Pike S.D. closes two meth labs
Published 12:00 am Wednesday, August 23, 2000
Aug. 23, 2000 10 PM
The Pike County Sheriff’s Department put two suspected methamphetamine labs out of operation Tuesday afternoon.
At approximately 3:30 p.m., search warrants were executed simultaneously at 10006 Alabama Highway 51 and 408 County Road 151, where authorities found chemicals and containers used in the manufacturing of crystal meth, said Pike County Sheriff Russell Thomas.
Cathy Wilson, 22, was arrested during the warrant execution on Highway 51. She was charged with possession of a controlled substance, possession of marijuana, second degree and possession of drug paraphernalia.
During that search, authorities recovered $650 in cash, one gallon of methamphetamine oil, two grams of marijuana, several glass meth smoking pipes and snorting pipes, one gram of crystal meth, two microwave ovens allegedly used in cooking meth and assortment of chemicals and containers believed to have used in manufacturing crystal meth, Thomas said.
John Terrell Lewis, 34, and Tammy Lewis, 29, were arrested during the investigation on County Road 151. Both were charged with possession of a controlled substance, possession of marijuana, second degree and possession of drug paraphernalia.
Items seized during that search included: 1.5 gallons of methamphetamine oil, a quarter ounce of marijuana, five grams of crystal meth, two containers of chemicals used to process crystal meth and a large amount of other chemicals and containers used in the manufacturing of crystal meth.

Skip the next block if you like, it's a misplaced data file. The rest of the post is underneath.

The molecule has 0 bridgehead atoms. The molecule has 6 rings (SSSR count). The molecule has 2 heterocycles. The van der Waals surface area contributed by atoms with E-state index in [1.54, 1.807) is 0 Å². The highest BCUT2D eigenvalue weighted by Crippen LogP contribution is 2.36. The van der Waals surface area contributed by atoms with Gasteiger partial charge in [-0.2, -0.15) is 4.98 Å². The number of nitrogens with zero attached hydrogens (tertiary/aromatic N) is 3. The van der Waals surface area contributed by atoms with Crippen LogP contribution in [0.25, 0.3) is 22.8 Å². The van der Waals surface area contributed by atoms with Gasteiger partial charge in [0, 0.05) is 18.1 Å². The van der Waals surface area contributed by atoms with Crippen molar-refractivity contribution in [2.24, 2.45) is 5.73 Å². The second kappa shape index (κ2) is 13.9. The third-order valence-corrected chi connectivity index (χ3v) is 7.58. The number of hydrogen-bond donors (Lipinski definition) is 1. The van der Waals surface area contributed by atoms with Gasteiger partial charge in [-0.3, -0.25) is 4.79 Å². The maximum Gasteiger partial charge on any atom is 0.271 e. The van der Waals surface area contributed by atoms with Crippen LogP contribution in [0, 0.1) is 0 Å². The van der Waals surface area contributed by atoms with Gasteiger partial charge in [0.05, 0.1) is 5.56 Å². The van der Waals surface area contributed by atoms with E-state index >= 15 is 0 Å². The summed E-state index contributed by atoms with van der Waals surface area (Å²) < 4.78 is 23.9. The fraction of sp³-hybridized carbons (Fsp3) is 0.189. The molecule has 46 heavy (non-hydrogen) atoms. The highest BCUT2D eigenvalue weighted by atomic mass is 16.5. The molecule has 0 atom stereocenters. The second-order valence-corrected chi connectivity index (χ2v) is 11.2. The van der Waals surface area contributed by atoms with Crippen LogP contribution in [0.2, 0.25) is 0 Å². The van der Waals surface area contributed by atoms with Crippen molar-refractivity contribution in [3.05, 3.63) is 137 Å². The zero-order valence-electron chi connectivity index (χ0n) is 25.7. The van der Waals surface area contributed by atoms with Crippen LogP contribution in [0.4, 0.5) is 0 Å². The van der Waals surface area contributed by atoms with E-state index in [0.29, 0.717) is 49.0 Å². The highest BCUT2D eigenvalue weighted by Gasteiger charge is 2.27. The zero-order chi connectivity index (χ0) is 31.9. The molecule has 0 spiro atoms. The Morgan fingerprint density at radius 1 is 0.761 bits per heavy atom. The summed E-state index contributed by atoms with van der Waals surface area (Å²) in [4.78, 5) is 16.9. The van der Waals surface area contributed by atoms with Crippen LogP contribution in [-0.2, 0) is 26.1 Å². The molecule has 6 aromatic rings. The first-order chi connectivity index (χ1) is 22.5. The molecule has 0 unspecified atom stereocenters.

Bonds for the three individuals had not been set as of Wednesday afternoon.
Thomas said items believed to have been stolen were also recovered. Those items included four microwave ovens, 11 guns, a Go-Cart and a vacuum cleaner.
The sheriff said the information gained by his department during the investigations is part of ongoing investigations.
"As sheriff, I feel we made a tremendous impact on the crystal meth business and we will continue to work long and hard to do what is needed," Thomas said.
"As a result of shutting down these kinds of operations, we will, hopefully, deter other criminal activity, such as theft and burglary because people commit these types of crimes to support their addictive habit."
Thomas credited thorough investigative measure in putting the methamphetamine labs out of operation and the perpetrators behind bars.
"These kinds of investigations do not just happen," Thomas said. "It takes a lot of time and effort to make it all come together."
The sheriff’s department was assisted by the Troy Police Department, the Coffee County Sheriff’s Department, the Enterprise Police Department and members of the 12th Judicial Drug Task Force. The Department of Forensic Sciences and the Drug Enforcement Agency also assisted in the clean-up of the chemicals.